Commission: DCR Needs More Accountability in Parkways Management
A state commission that’s been examining management issues at the state’s Department of Conservation and Recreation (DCR) is recommending that the agency retain control over its park roadways, but also warns that the agency needs to be more accountable in addressing deferred maintenance issues and accelerating necessary safety upgrades, particularly for pedestrians and people riding bikes.
Though it’s ostensibly a parks agency, the DCR maintains many of greater Boston’s busiest roadways, like Storrow Drive along the Charles River and Morrissey Boulevard in Dorchester, which occupy public parkland but have been redesigned over the decades to accommodate fast-moving automotive traffic at the expense of safety and access for everyone else.
For years, critics have assailed the DCR for failing to provide basic safety measures on those roadways, and for failing to make any effort to reduce traffic to help the region meet its climate goals.
Many of these roadways also have serious deferred maintenance problems, and there have been doubts about whether DCR has the budget or the staff capacity to take care of all its infrastructure.
In the summer of 2019, the legislature passed a budget bill that included a provision to establish “a special commission to recommend ways for the Department of Conservation and Recreation to improve the management, operations and asset condition of the… resources held by the department,” including an analysis of whether DCR assets, “with special consideration given to urban parks and roadways,” should be transferred to other state agencies.
A few months later, in early 2020, the Baker administration proposed transferring ownership of four major DCR roads – Storrow Drive, Soldiers Field Road, Day Boulevard and Morrissey Boulevard – to MassDOT, which has more up-to-date engineering guidelines to promote safe access for bikes, pedestrians, and transit users on public roads.
That proposal didn’t ultimately succeed, in part because legislators wanted to wait for the special commission to produce its own recommendations on those roadways and others under the DCR’s jurisdiction.
Though the pandemic delayed its formation, the commission has been meeting since March, with consulting support from the UMass Donahue Institute. Last week, the Donahue Institute released its draft report of findings and recommendations.
“DCR’s parkways have a documented need for significant safety improvements to reduce accidents and injuries, especially for cyclists and pedestrians, as well as improved accessibility for the disabled,” write the report’s authors in their draft report.
However, the Donahue Institute asserts that promises contained in the recent (and significantly delayed) Parkways Master Plan gives the DCR a viable framework to address those problems.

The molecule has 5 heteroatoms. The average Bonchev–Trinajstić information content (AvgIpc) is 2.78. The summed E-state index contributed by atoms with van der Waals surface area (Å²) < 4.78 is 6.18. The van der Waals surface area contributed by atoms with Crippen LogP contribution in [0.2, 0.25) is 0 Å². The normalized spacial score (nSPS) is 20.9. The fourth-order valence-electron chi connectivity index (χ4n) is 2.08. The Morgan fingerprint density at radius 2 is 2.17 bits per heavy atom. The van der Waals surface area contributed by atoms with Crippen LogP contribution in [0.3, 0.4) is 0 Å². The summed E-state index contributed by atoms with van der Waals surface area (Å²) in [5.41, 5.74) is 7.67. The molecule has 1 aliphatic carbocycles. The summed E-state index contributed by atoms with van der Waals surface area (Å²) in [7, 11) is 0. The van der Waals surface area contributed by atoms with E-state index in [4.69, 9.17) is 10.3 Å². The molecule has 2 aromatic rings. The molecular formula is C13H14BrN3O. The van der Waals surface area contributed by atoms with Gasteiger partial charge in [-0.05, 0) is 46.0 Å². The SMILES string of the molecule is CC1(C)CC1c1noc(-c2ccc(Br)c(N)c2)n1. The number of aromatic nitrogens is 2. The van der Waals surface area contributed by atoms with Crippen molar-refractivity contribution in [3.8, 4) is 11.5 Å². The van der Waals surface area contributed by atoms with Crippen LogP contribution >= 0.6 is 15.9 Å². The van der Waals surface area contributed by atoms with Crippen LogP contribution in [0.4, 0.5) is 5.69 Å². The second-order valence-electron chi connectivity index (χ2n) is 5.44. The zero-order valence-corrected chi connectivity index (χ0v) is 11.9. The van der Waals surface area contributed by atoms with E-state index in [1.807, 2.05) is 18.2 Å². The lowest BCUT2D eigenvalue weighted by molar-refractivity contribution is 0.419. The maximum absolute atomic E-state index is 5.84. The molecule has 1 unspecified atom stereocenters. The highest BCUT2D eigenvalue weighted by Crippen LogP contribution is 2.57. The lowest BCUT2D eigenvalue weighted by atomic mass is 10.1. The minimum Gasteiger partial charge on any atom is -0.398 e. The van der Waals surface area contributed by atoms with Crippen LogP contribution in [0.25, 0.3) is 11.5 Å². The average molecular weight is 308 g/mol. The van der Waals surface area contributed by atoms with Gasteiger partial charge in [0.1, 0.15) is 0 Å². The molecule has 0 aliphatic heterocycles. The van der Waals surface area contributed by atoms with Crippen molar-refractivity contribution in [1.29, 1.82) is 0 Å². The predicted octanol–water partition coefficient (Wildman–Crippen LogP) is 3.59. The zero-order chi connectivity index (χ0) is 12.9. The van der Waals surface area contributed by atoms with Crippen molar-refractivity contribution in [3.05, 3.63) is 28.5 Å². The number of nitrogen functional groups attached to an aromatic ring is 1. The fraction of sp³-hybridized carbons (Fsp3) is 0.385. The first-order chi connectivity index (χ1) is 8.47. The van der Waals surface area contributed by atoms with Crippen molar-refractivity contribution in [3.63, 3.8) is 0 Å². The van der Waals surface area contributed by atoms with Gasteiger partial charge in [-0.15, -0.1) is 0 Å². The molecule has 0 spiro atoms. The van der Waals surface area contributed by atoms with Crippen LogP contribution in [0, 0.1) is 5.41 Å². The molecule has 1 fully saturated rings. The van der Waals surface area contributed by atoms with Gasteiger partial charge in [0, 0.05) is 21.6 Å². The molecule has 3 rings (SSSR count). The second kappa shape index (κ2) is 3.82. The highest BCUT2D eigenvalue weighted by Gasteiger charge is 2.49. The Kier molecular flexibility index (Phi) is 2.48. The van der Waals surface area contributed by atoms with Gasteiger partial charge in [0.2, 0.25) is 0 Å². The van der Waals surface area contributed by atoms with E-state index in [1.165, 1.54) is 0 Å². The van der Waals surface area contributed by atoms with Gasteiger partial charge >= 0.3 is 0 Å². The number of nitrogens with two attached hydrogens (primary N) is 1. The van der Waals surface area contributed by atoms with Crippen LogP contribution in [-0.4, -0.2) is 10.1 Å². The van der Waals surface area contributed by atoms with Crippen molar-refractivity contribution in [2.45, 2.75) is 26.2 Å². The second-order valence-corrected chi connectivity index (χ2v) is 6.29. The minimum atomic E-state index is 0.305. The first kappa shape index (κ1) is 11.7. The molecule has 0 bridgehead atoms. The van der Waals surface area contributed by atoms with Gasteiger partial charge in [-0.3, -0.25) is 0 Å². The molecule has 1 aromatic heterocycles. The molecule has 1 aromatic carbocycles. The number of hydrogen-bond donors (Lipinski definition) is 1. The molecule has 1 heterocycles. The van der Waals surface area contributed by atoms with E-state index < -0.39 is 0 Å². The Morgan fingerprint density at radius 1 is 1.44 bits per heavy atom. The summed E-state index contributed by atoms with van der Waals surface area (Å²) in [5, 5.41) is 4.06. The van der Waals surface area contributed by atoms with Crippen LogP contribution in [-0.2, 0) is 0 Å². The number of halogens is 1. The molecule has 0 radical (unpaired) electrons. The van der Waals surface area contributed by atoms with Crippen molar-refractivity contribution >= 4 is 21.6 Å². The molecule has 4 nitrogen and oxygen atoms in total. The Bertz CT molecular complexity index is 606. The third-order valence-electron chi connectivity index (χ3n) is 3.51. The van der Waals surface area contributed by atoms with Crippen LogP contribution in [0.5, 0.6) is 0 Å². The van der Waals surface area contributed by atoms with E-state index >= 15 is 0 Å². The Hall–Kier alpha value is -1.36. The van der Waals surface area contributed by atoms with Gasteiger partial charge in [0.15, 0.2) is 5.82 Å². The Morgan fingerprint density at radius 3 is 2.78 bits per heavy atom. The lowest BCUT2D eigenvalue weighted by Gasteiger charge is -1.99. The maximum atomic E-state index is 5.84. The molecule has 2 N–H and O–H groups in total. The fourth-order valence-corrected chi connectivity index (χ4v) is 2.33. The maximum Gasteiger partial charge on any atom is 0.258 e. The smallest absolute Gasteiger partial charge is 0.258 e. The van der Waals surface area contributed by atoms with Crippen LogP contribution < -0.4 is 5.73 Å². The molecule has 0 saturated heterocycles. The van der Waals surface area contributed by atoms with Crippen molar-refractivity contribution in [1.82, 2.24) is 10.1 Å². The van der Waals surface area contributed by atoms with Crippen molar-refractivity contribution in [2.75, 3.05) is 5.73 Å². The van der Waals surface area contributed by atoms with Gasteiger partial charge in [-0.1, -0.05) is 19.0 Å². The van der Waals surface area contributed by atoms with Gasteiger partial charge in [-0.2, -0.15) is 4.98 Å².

“DCR’s parkways should remain within the agency and not be transferred,” argues the Donahue Institute. “In many respects, the (Parkways) Master Plan serves to remedy past wrongs on the DCR parkways by retrofitting the system to what it should be by providing more space to pedestrians and cyclists.”
That said, the Donahue Institute also warned that whether the DCR “can actually implement the improvements included in the master plan is a question mark that will be under close scrutiny.”
The conditions on DCR’s parkways constituted only a relatively minor part of the commission’s work, but they’re also emblematic of larger problems at the agency: many of the DCR’s other facilities, including swimming pools, campgrounds, and park buildings, face similar challenges from deferred maintenance.
Last month, after BU professor David Jones fell to his death from a broken staircase connecting two DCR parkways in Dorchester, initial public statements from DCR suggested that the agency didn’t know who was responsible for the staircase (we eventually learned that the stairs were actually in MassDOT’s jurisdiction, likely from a 2009 deal that transferred DCR-owned bridges to the state highway agency).
As we reported later in September, many of the DCR’s footbridges across Storrow Drive and Soldier’s Field Road in Boston exhibit similar signs of deterioration.
In order to give the agency a clearer idea of its responsibilities and maintenance needs, the Donahue Institute is also recommending that the DCR take a comprehensive inventory of all of its infrastructure using the state’s existing Capital Asset Management Information System (CAMIS) database, and use that information to prioritize repair work.
CAMIS “represents a significant improvement and modernization compared to old practices when maintenance notes and complaints were kept on paper,” writes the Donahue Institute in the commission’s draft report.
DCR has reportedly already launched an “Asset Management Modernization Program” to begin recording its assets in the state’s database.
But in a virtual meeting of the special commission last week, several members expressed concern that the project would, like so many other DCR initiatives, languish for want of adequate staff support.
DCR Commissioner Jim Montgomery, who was also attending last week’s commission meeting, declined to answer questions about how the CAMIS project would be staffed, who would be in charge of it, or when it would be done.
“We’ll work with the AMMP (Asset Management Modernization Program) team to get a clearer picture of where we are in terms of phases and timelines,” said Montgomery.
The commission is also accepting public comments on its website, which also includes minutes and presentations from past commission meetings.